Pregnancy With Donor Eggs: IVF Method Sees Rise In Popularity, Healthier Births

Oocyte
Between 2000 and 2010, the number of pregnancies using donor eggs increased, resulting in a greater number of healthy IVF births. public domain

While young, many women put a great deal of time and energy into avoiding pregnancy. Today, it seems many older women are investing an equal energy — but more resources — into the opposite result. Between the years 2000 and 2010, the number of times women attempted to become pregnant by using donated eggs increased. Additionally, this rising tide of in vitro fertilization (IVF) procedures has resulted in a greater number of healthy babies born.

The National ART Surveillance System (NASS) gathers data about all assisted reproductive technology (ART) cycles, including in vitro fertilization procedures, performed across the country. Using NASS, researchers from Emory University investigated the use of donor eggs (oocytes) in order to understand what factors predicted a healthy birth as a result of an IVF cycle. Their research uncovers even more.

“Oocyte donation initially gained acceptance as treatment for premature ovarian insufficiency but has become more common for treatment of age-related diminished reserve,” wrote the authors in their study.

Trending Data

To arrive at their conclusions, the researchers examined data from 443 fertility clinics (93 percent of all U.S. fertility centers) during the years 2000 to 2010. They discovered the annual number of donor oocyte cycles — where a woman uses another woman’s egg to get pregnant — increased significantly, from 10,801 to 18,306. The researchers also observed an increasing trend in the percentage of cycles using frozen as opposed to fresh embryos (from 26.7 percent in 2000 to 40.3 percent in 2010).

They also noted a rise in the number of women who elected to transfer only a single embryo as opposed to multiple embryos (from 0.8 percent in 2000 to 14.5 percent in 2010). This may have been a result of the increasing number of healthy births, which increased from roughly one out of every five to one out of every four births. “Healthy birth” (or in their language "good perinatal outcome") is defined by The American Society of Reproductive Medicine as a single child, resulting from a live birth at 37 weeks or later, and weighing 5.5 lbs. or more. (Twin term infants are considered more likely to present complications.)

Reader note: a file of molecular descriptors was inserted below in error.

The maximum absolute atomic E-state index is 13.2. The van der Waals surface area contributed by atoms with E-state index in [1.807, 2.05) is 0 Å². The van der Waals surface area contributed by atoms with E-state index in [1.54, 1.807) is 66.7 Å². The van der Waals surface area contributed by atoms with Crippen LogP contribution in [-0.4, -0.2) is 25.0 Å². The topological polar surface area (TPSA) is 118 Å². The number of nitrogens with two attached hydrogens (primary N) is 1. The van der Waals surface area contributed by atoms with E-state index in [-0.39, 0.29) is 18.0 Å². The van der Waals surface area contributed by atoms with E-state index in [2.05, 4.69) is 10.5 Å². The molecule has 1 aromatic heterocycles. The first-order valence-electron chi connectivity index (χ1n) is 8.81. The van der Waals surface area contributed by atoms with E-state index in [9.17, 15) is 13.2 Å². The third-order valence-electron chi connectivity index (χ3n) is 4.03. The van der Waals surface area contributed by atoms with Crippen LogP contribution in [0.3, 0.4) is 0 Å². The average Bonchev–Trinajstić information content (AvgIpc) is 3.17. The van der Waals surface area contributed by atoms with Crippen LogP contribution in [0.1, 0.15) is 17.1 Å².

Throughout the span of years from 2000 to 2010, the researchers noted, the mean age of both donor and recipient remained stable at 28 years old and 41 years old, respectively.  

So who are these women who become involved in assisted reproductive technologies?

The Faces in the Waiting Room

Most often, when a woman harvests her own eggs and then attempts an IVF cycle, the underlying reason is male infertility. When a woman seeks a donor egg, the researchers discovered, the most common reason was diminished ovarian reserve — lack of eggs — due to age. The majority of women — both those using their own eggs and those using donor eggs — were non-Hispanic white with no prior history of miscarriage or live birth.

Although the study does not offer much information about donors or the process they go through, some understanding of their role can be gained by a casual perusal of the website of Egg Donation Inc., a company that provides matching, screening, and coordination services to those involved in ART. The company notes that compensation ranges from $5,000 to $10,000, with first-time donors at the lower end of that pay scale. Egg donors commonly fall between the ages of 21 and 35 — apparently old enough to legally enter into a contract but young enough to respond well to fertility drugs. Another trait they must possess: the staying power to undergo an entire medical process that begins with qualifying exams and ends with egg retrieval.

Pre-screening involves not only blood work to rule out sexually transmitted diseases, HIV, and hepatitis, but also medical/genetic examinations and drug/nicotine testing. A donor who passes pre-screening then begins a medical ordeal, beginning with drug injections over a period of up to two weeks in order to pause her ovulation. Essentially, a donor will be hurled into a state of temporary menopause with possible side effects that include mild headaches, hot flashes, and fatigue. After this, a donor begins a new series of drug injections that provide follicle-stimulating hormones and ends with a final injection of HCG, a hormone that stimulates ovulation.

Finally, a donor is prepared for egg retrieval. This is performed vaginally; once the donor has been sedated, her eggs are removed with a needle guided by ultrasound in a procedure that takes about 20-30 minutes total.

Regarding the donation process, phrases like "serious commitment" are often used as are the words "generosity," "sacrifice," and "compassion." Certainly on both sides of assisted reproductive technology, there are reasons... and need.

 

Source: Kawwass JF, Monsour M, Crawford S, et al. Trends and Outcomes for Donor Oocyte Cycles in the United States, 2000-2010. JAMA. 2013.

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